Davis named Walmart’s global consumer insights chief
BENTONVILLE, Ark. — Walmart has named Cindy Davis EVP of its global consumer insights business unit created two weeks ago as part of a larger corporate restructuring.
Davis, who joined Walmart in 2007 and previously served as EVP membership and marketing for Sam’s Club, will continue to report to Sam’s Club president and CEO Brian Cornell, although she will be responsible for understanding broad consumer trends worldwide and for creating advanced analytical tools to support the business.
“Cindy is uniquely suited to lead the development of our new world-class global customer insights team for Walmart,” Cornell said. “She is a leader that understands the importance of putting the customer at the center of everything we do and the power insights can have on business decision-making. She has demonstrated an ability to build teams and capabilities that deliver business performance today while preparing us to capitalize on our business potential for the future.”
Prior to Sam’s Club, Davis spent more than 20 years with such companies as Harrah’s Entertainment, Starwood and Promus Hotels, Pizza Hut, BBDO, TracyLocke and Rapp Collins Worldwide.
"One of the greatest benefits of being a global organization is the opportunity to share best practices and talent across each of our divisions and around the world,” Davis said. “Understanding customer insights enables us to focus on what our customers want, and [to] make informed decisions throughout the organization — bringing shoppers the products, brands and services they want in every country we serve.”
The appointment of Davis follows creation of the new global insight unit two weeks ago, which essentially combines existing insights teams headed by Pam Whiteside, VP customer insights for Walmart; Linda Vytlacil, VP member insights and innovations for Sam’s Club; and Jim Scantlin, a senior director in information systems.
Blood-glucose levels indicator of retinopathy risk
CHICAGO — Individuals who have higher blood-glucose levels and poorer control of those levels over time appear more likely to develop eye-related complications 10 years later, according to a report in the February issue of Archives of Ophthalmology published Monday.
The high blood-glucose levels accompanying diabetes are known to be associated with microvascular complications, including the eye condition retinopathy, according to background information in the article. “However, some controversy concerns the actual value of this glycemic threshold for identifying retinopathy,” wrote Pascale Massin of Hôpital Lariboisière in Paris and lead researcher. “It is now well established that the nondiabetic population also has retinopathy, albeit at a lower frequency than patients with diabetes and in a milder form, indicating that there may be factors other than fasting plasma glucose levels that increase the risk of retinopathy.”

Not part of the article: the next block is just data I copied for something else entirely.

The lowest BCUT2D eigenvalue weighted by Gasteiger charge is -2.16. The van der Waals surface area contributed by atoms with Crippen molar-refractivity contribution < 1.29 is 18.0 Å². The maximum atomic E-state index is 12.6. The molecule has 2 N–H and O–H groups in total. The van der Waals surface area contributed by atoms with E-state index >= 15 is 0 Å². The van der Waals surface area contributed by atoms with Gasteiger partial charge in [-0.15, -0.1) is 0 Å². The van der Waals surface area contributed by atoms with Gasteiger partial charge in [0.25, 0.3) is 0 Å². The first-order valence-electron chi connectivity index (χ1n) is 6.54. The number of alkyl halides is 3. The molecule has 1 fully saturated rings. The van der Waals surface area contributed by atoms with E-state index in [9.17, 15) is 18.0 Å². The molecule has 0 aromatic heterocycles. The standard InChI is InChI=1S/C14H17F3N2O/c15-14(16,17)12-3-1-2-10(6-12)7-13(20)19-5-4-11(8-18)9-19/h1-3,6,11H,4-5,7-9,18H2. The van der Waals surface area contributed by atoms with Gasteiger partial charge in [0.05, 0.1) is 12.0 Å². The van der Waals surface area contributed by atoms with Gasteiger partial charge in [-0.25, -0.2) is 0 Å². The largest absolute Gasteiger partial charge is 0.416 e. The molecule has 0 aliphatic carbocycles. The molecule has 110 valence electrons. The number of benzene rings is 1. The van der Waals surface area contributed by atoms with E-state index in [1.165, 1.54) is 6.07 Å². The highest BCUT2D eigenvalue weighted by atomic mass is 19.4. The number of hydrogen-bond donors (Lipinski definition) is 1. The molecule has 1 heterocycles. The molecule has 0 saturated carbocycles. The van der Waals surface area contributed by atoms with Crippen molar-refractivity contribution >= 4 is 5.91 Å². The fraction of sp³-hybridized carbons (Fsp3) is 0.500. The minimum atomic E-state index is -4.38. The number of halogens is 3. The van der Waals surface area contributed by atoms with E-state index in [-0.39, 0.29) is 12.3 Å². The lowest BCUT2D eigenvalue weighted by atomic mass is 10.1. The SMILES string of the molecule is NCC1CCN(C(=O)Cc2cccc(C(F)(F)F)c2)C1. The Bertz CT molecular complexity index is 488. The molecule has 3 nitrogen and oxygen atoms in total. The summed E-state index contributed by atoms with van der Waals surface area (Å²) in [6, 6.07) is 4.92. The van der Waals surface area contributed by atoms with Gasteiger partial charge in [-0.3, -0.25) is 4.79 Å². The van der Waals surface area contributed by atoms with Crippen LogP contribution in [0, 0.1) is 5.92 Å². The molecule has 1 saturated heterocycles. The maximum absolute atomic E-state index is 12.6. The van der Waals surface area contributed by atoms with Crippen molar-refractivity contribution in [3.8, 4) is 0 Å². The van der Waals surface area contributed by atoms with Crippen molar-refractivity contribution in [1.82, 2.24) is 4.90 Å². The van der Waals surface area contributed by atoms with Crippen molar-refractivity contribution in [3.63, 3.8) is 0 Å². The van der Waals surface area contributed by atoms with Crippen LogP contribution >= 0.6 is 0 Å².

The study examined the retinas of 700 men and women (average age 52) who were enrolled to participate. Out of that group, 44 were diagnosed with retinopathy. Compared with those without retinopathy, those with the condition had higher average levels of fasting plasma glucose 10 years prior (130 mg vs. 106 mg per deciliter) and higher HbA1C (6.4% vs. 5.7%).
No comments found
Report: Spending on positive trend
PURCHASE, N.Y. — Total retail sales grew 5.5% during the month of January, according to MasterCard Advisors’ "SpendingPulse" report.
The increase underscored that shopping and spending maintained its momentum, following a strong holiday season. The last two months, MasterCard Advisors noted, marked the strongest growth rate for total U.S. retail sales (excluding autos) since April 2010. Additionally, "year-to-year growth for three-month totals stood at 4.9% in January, the highest growth rate since August 2007," MasterCard Advisors reported.
Spending grew in every part of the country, with the best unadjusted year-over results in the South Central and Southeast regions, which posted 9.7% and 7.7% growth, respectively.
No comments found